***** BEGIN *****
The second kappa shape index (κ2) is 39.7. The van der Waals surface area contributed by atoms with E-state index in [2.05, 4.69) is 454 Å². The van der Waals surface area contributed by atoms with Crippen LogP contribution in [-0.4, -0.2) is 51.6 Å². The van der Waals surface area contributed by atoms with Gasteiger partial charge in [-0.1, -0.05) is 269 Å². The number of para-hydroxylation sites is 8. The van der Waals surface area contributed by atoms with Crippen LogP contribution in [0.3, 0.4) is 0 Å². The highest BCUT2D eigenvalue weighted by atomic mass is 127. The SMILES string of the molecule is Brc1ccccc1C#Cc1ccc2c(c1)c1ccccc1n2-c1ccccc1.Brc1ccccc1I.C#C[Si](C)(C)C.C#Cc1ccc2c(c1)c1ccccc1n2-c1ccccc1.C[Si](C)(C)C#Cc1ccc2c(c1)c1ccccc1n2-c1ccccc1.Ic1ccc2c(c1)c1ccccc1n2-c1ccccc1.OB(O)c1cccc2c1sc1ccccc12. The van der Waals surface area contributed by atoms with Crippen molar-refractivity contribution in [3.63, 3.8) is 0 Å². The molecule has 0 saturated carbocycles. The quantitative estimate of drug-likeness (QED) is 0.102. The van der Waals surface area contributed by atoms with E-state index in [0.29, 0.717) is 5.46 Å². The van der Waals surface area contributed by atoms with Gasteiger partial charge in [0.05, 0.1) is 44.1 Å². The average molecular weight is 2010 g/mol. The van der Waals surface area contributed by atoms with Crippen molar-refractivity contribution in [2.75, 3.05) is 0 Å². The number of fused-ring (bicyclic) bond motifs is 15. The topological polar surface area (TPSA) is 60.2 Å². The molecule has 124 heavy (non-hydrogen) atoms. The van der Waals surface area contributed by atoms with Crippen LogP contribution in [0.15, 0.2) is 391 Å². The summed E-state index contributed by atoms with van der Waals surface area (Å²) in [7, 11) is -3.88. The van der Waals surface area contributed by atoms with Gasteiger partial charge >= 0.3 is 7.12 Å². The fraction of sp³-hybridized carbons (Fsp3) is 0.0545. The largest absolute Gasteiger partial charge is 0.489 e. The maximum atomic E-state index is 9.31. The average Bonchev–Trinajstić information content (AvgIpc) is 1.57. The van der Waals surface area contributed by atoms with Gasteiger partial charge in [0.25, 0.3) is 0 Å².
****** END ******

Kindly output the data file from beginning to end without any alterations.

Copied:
The second kappa shape index (κ2) is 39.7. The van der Waals surface area contributed by atoms with E-state index in [2.05, 4.69) is 454 Å². The van der Waals surface area contributed by atoms with Crippen LogP contribution in [-0.4, -0.2) is 51.6 Å². The van der Waals surface area contributed by atoms with Gasteiger partial charge in [-0.1, -0.05) is 269 Å². The number of para-hydroxylation sites is 8. The van der Waals surface area contributed by atoms with Crippen LogP contribution in [0.3, 0.4) is 0 Å². The highest BCUT2D eigenvalue weighted by atomic mass is 127. The SMILES string of the molecule is Brc1ccccc1C#Cc1ccc2c(c1)c1ccccc1n2-c1ccccc1.Brc1ccccc1I.C#C[Si](C)(C)C.C#Cc1ccc2c(c1)c1ccccc1n2-c1ccccc1.C[Si](C)(C)C#Cc1ccc2c(c1)c1ccccc1n2-c1ccccc1.Ic1ccc2c(c1)c1ccccc1n2-c1ccccc1.OB(O)c1cccc2c1sc1ccccc12. The van der Waals surface area contributed by atoms with Crippen molar-refractivity contribution in [3.63, 3.8) is 0 Å². The molecule has 0 saturated carbocycles. The quantitative estimate of drug-likeness (QED) is 0.102. The van der Waals surface area contributed by atoms with E-state index in [0.29, 0.717) is 5.46 Å². The van der Waals surface area contributed by atoms with Gasteiger partial charge in [0.05, 0.1) is 44.1 Å². The average molecular weight is 2010 g/mol. The van der Waals surface area contributed by atoms with Crippen molar-refractivity contribution in [2.75, 3.05) is 0 Å². The number of fused-ring (bicyclic) bond motifs is 15. The topological polar surface area (TPSA) is 60.2 Å². The molecule has 124 heavy (non-hydrogen) atoms. The van der Waals surface area contributed by atoms with Crippen LogP contribution in [0.15, 0.2) is 391 Å². The summed E-state index contributed by atoms with van der Waals surface area (Å²) in [7, 11) is -3.88. The van der Waals surface area contributed by atoms with Gasteiger partial charge >= 0.3 is 7.12 Å². The fraction of sp³-hybridized carbons (Fsp3) is 0.0545. The largest absolute Gasteiger partial charge is 0.489 e. The maximum atomic E-state index is 9.31. The average Bonchev–Trinajstić information content (AvgIpc) is 1.57. The van der Waals surface area contributed by atoms with Gasteiger partial charge in [0.25, 0.3) is 0 Å².